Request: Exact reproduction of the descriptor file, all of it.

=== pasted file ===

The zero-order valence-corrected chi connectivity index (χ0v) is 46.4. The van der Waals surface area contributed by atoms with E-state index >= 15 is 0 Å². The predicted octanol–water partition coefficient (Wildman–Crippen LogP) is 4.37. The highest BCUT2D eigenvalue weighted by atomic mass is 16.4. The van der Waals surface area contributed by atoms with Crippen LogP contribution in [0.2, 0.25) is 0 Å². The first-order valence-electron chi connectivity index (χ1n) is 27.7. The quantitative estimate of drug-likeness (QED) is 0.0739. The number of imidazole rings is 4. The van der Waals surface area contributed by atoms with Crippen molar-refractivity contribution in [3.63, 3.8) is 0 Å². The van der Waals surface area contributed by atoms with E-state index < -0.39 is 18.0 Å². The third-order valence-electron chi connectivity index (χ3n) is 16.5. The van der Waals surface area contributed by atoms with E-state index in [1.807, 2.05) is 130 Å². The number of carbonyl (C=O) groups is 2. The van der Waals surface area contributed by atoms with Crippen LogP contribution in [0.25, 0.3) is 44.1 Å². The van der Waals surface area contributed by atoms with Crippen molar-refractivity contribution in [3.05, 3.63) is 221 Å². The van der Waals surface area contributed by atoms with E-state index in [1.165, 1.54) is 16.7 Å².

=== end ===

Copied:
The zero-order valence-corrected chi connectivity index (χ0v) is 46.4. The van der Waals surface area contributed by atoms with E-state index >= 15 is 0 Å². The predicted octanol–water partition coefficient (Wildman–Crippen LogP) is 4.37. The highest BCUT2D eigenvalue weighted by atomic mass is 16.4. The van der Waals surface area contributed by atoms with Crippen LogP contribution in [0.2, 0.25) is 0 Å². The first-order valence-electron chi connectivity index (χ1n) is 27.7. The quantitative estimate of drug-likeness (QED) is 0.0739. The number of imidazole rings is 4. The van der Waals surface area contributed by atoms with Crippen molar-refractivity contribution in [3.63, 3.8) is 0 Å². The van der Waals surface area contributed by atoms with E-state index < -0.39 is 18.0 Å². The third-order valence-electron chi connectivity index (χ3n) is 16.5. The van der Waals surface area contributed by atoms with E-state index in [1.807, 2.05) is 130 Å². The number of carbonyl (C=O) groups is 2. The van der Waals surface area contributed by atoms with Crippen LogP contribution in [0.25, 0.3) is 44.1 Å². The van der Waals surface area contributed by atoms with Crippen molar-refractivity contribution in [3.05, 3.63) is 221 Å². The van der Waals surface area contributed by atoms with E-state index in [1.165, 1.54) is 16.7 Å².